In our new working paper entitled ‘The Future of Data-Driven Finance and RegTech: Lessons from EU Big Bang II’ we argue that 2018 marked an important point in the evolution of finance: a Big Bang of data driven finance in Europe. In particular, MiFID II, GDPR and PSD2, focusing respectively on financial and trade reporting, data protection, and open banking were implemented in Europe. While designed separately, these three regulatory reforms are triggering a transformation in finance and its regulation in the EU. The impact however extends far beyond the EU. First, these reforms have three important elements of extraterritoriality so their impact has reached around the world to all those dealing with finance and data in Europe. Second – and more significantly – countries around the world are grappling with questions of how to regulate finance, technology and data and their increasingly interwoven nature.
In analysing the interaction of these separate regulatory processes and their interactions, we focus in particular on the role and development of Regulatory Technology (RegTech). Applying a wide definition of RegTech that encompasses the use of technology for regulatory, legal and compliance purposes as well as use of technology by regulators and supervisors to enhance regulatory processes and also redesign systems, we find, somewhat surprisingly, that although promoting RegTech was not an official policy objective in the EU prior to March 2018 at all, there was nonetheless an extended and significant process of digitization of reporting requirements to regulators. The rise of RegTech and data-driven finance in Europe has rested upon four apparently unrelated pillars: (1) extensive reporting requirements imposed after the Global Financial Crisis to control systemic risk and change financial sector behavior; (2) strict data protection rules reflecting European cultural concerns about dominant actors in the data processing field (GDPR); (3) the facilitation of open banking to enhance competition in banking and particularly payments (PSD2); and (4) a legislative framework for digital identification imposed to further the European Single Market (eIDAS).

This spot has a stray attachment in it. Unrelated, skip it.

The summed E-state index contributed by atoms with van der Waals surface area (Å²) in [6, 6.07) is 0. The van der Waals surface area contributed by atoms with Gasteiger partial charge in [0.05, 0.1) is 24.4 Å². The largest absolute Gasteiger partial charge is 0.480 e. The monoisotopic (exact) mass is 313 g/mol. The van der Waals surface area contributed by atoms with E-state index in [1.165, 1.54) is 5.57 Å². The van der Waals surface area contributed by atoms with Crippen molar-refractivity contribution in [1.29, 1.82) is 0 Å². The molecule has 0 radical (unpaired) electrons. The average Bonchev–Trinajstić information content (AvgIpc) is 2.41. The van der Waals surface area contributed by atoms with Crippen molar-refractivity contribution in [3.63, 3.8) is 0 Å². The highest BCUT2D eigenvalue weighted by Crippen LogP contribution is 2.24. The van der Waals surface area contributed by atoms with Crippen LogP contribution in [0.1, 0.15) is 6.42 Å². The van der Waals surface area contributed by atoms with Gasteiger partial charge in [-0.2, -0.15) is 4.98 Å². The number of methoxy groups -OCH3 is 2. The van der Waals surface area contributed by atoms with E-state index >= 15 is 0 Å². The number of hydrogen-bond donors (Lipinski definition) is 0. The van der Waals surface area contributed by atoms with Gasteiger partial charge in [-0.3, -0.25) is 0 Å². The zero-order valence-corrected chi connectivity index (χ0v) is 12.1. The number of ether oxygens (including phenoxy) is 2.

Although regulators hardly realized its impact on financial intermediaries before it was adopted, the General Data Protection Regulation (in addition to PSD2) has forced all financial intermediaries to reconsider and reorganize the way they collect and process clients’ data. This came at the same time as financial service providers were exposed to a wave of new financial legislation, in which the common denominator were new reporting requirements so extensive that compliance with those requirements necessitated a radical overhaul of existing data gathering and reporting systems of both service providers and Member States’ supervisory agencies.
Beyond RegTech, our analysis suggests that together these four pillars have prompted a revolutionary development of data-driven financial services in the European Union: seeking to make the best out of the new need for data-based reporting, intermediaries were both forced to and used the momentum of the moment to invest in new IT systems that enabled them to capitalize on the unprecedented amount of data collected for business purposes. Hence, although unrelated and uncoordinated when adopted, we argue that these four steps – interacting together – will drive a Big Bang transition to data-driven finance. These seemingly unrelated pillars together bolster an emerging ecosystem which aims to promote a balance among a range of sometimes conflicting objectives, including systemic risk, data security and privacy, efficiency, and customer protection.
We argue that the EU experience is having and will continue to have global implications. Financial services and data protection regulatory reforms have unintentionally driven the use of RegTech by intermediaries, supervisors and regulators, thereby laying the foundations for the digital transformation of both EU financial services and financial regulation. The four pillars provide a natural experiment to analyze the impact of a specific combination of financial regulation, data regulation and open banking policies which are being watched very closely by countries around the world considering these issues will sit at the core of 21st century finance, economies and societies. Depending on their success (and there are strong arguments in favor of these changes particularly in RegTech, financial regulation, data regulation and eID processes), the EU experience may also provide a roadmap for other jurisdictions that seek to develop regulatory approaches to the intersection of data, finance and technology, in an effort to further both financial services innovation and financial inclusion.
Dirk A. Zetzsche is Professor of Law at the University of Luxembourg
Douglas W. Arner is the Kerry Holdings Professor in Law at The University of Hong Kong
Ross P. Buckley is King & Wood Mallesons Professor of International Finance Law, and a Scientia Professor, at the University of New South Wales
Rolf H. Weber is Professor of Law at the University of Zurich
 Following Arner, Barberis and Buckley, FinTech, RegTech and the Reconceptualization of Financial Regulation.